Nonie, I'm not calling you infidel. You're nothing more than a hate perpetuating bitch.

Friday, June 04, 2010

Welcome 2

Bassem left me gasping for a word to say as the soft petals quivered in my hands. I didn't know of a single young man or woman in town who lived alone. Yet I couldn't imagine him staying with his parents. He simply looked out of place and perhaps a little out of time. I haven't seen him before and judging by the way he looked at me he didn't know me at all. As friendly and cordial as I am I don't normally greet total strangers on the sidewalk and chat with them. It was the twinkle in his eyes, however, his spiffy and detached smile that made me notice him as he walked by. He was late for work, he said. I instinctively glanced at my wristwatch. Nine o'clock! His office must be very close indeed.

I have dodged all attempts to pin me to a prearranged marriage. My father left me alone and gave me the breathing space I needed. My mother and two aunts didn't hold their fire back for a single day though. I was thirty and unmarried and they have vowed to put an end to my solitary existence. I loved mother dearly but she suffocated me as much as she neglected my father. It hurt her how close we were, he and I. She couldn't understand that by letting me fly on my own, by setting me free, by watching from a distance daddy was in fact with me every single moment. As hard as I tried to understand her motives behind her insistence on getting me married I couldn't. It was as if my life and hers depended on it.

"But mom I don't love him. I don't care that he's a doctor or about his family. I don't wanna get married now, and certainly not to him."

Their professions varied but they were all the same. Big boys who plunged head on into marrying a girl they didn't even know because she was pretty, came from a good family and passed their mothers discerning taste in women. This place suffocated me and if it were not for dad I would've not returned from abroad. I knew he was ill and I knew how my mother felt about him, or perhaps did not. As I grew up and witnessed their parallel lives I thought that her desultory journey would prevent her from committing her parents' mistake with me. I was wrong. Father was twenty years her senior and a century or two ahead of her and the town's folks' arrested development. He was undemanding and unobtrusive but when it became increasingly more difficult for him to be in his beloved bookstore, as he did everyday since as far back as I can remember, he called me and conveyed his message shyly. He wanted me near him but more importantly he wanted the bookstore to remain open.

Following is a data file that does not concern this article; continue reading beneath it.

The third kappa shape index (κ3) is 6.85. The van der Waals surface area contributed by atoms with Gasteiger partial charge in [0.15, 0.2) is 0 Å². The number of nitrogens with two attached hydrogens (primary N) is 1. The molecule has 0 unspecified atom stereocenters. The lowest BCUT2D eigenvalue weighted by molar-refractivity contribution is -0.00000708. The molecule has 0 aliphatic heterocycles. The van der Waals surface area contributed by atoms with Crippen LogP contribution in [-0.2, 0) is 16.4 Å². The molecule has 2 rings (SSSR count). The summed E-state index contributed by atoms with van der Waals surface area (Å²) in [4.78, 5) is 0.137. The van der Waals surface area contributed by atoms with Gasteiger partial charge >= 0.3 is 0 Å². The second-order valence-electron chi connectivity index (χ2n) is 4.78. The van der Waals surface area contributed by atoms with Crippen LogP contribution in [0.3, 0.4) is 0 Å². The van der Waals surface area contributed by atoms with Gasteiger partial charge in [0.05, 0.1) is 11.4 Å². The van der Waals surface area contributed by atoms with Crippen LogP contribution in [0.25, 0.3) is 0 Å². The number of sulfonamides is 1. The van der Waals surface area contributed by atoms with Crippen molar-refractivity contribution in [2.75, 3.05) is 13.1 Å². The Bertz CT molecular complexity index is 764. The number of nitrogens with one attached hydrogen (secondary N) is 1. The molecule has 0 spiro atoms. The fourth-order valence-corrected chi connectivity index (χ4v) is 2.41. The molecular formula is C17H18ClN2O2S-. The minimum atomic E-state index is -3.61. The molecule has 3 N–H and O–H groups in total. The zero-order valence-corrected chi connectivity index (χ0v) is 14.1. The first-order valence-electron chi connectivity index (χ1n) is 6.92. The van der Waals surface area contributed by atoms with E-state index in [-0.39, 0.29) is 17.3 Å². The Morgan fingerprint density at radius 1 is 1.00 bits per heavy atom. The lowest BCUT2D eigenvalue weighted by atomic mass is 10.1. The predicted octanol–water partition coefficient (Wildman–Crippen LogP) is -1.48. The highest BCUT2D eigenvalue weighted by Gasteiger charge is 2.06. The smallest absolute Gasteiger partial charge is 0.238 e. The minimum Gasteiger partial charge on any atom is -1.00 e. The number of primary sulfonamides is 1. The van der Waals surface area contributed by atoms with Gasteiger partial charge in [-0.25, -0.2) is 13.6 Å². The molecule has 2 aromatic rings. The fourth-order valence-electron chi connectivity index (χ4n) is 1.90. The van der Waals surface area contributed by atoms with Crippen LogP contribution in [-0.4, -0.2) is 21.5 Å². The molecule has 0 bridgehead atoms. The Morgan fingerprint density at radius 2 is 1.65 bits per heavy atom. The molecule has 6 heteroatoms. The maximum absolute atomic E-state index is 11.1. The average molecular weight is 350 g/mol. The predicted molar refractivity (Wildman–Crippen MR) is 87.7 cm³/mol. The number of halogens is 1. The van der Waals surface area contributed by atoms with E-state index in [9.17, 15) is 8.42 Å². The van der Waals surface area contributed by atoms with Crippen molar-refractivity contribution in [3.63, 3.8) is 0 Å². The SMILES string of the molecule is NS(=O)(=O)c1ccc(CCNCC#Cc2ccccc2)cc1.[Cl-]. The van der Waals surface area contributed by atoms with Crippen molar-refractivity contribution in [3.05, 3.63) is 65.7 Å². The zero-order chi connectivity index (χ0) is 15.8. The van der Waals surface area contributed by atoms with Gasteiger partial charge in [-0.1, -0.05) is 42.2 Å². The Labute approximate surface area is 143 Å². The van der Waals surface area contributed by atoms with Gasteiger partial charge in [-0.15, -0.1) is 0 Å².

I sold seven books to four other customers by 1:30. One of them, an elderly lady bought two dozens of red and white carnations too. I called dad over the phone and excitedly informed him about my first day's bounty. Delight tiptoed in between the chords of his frail voice. He asked about the seven books as if they were his flesh and blood. It was never about the money for him since he inherited plenty to make him and his family live comfortably. It was only about the books, my little brothers and sisters as he used to tell me when I was in first grade. I hesitated then...

"Dad, I met someone this morning."


"Here in the bookstore."

"What did he buy?"

"A bouquet of beautiful flowers."

"uh huh."

"Then he gave them to me dad."

He swallowed his thoughts, rolled them around in his head. "You sound happy habibti."

"I am!"

"Don't let anyone take that away from you. Follow your heart my Fatina."

He hung up, tired but not weighed down. I could see him lying content in bed with an open book over his chest. Oh how I love him. Tears swelled in my eyes when I remembered how ill he was, how lonely his life had been and how I'm going to lose him soon. The chimes over the door trilled with a distant song. I rubbed my eyes quickly with the back of my hand, straightened my dress and looked up. Bassem stood there with his enchanting smile.


"Hi Bassem."

"How are you?" He eyed me with tender concern. "Is everything alright?"

"Yes it is. " His worry dispelled the tears and spilled a gentle wave of quiet in my heart. He saw that.

"Listen. I was wondering if..?"

"Yes!" I answered. "I've been waiting all along."

by Abufares